“You're in a good mood tonight.”

“I got fired today.”

“Why?”

“What's the difference? I have to find another job now.”

Kini had worked as a waitress in the restaurant of a Waikiki hotel. Since I met her, she had also been an office receptionist in the business district, a sales clerk at a jewelry store and a groom for a dog trainer. She changes jobs once or twice a year and new employers keep hiring her because of her looks.

“Do you need any money?” I offered.

“Not from you.” She went to the kitchen and got herself a beer.

“What's wrong with my money? Tainted or something?”

“You'd want me to fuck you for it,” she said, returning to the living room.

“Not necessarily,” I said. “We could call it a loan.“

“Don't gimme that. I see the way you look at me.”

“Most women are flattered by a man's attention.”

“You're old enough to be my father.”

Kini had been married to an older man when she was a teenager. They had two children and he beat her whenever he got drunk. She divorced him and left the children in the care of her mother, who lived on the North Shore.

“Tell me what happened at the restaurant.”

Angry tears welled up in her eyes. “Frickin' manager always hated me. I don't wanna talk about it.”

“What did he do?”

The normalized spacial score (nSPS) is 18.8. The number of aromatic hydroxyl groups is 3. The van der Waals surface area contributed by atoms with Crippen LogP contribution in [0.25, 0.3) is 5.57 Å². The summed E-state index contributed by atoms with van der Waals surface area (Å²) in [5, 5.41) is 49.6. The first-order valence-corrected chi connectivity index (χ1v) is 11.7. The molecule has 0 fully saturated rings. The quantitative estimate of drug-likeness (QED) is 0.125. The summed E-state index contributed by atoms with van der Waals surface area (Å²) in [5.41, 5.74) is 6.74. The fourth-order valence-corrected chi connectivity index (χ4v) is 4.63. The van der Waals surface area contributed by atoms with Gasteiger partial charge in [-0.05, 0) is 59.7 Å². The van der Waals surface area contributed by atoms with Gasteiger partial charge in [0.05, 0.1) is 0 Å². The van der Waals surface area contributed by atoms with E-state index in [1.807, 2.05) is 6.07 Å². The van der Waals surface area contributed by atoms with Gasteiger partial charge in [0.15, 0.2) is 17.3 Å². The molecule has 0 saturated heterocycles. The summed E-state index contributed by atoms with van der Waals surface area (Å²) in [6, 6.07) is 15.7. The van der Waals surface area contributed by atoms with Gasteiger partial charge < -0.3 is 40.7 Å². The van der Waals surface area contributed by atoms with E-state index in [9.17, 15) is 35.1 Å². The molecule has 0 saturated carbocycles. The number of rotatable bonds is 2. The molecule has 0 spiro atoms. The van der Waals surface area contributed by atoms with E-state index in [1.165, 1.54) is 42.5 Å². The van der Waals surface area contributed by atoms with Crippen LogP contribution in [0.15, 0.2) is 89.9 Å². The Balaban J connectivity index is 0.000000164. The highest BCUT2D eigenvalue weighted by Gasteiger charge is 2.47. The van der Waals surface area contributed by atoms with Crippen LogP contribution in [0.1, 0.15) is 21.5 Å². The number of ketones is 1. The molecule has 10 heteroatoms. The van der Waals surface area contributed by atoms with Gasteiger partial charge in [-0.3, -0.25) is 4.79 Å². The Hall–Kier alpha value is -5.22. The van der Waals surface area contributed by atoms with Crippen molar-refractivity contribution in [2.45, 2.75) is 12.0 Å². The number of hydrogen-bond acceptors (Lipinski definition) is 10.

“Leave me alone!”

When Kini cried, her beautiful face went to pieces like a jigsaw puzzle dropped on the floor. Although it was painful to watch, I couldn't help being fascinated by the amazing transformation. She was twenty-six, but she suddenly looked old.

“It wasn't much of a job in the first place,” I said to comfort her. “You'll find something better.”

“Don't try to cheer me up,” she sobbed.

“I wouldn't dream of it.”

“What are you doing here anyway? Don't you have a home?”

“I wanted to ask you for a date.”

“Like hell you did.”

“Maybe a movie and dinner somewhere nice.”

She wiped her eyes with the back of one hand. “I already told you I'm not going to fuck you.”

I was certain she didn't remember we had made love once at a party several months earlier in Kaimuki. She had been too drunk and stoned on pakalolo to remember anything from that night. I never tried to revive her memory and considered it my little secret.

“I'll give you twenty dollars if you stop saying fuck. It's very unattractive.”

“You just said it.”

“Listen, you eat dinner, don't you? All I'm saying is let's have a meal together some night. On me.”

“I'm not gonna sit through one of your high mucky muck movies.”

“All right, no movie. Just dinner.”

“I get to pick the restaurant?”

“Anywhere you like.”

“Delco's!”

That's where she lost her job. “Why in the world do you want to go there?”

“To rub it in the bastard's face. Order the most expensive food and bitch that it tasted like shit. Then leave no tip.”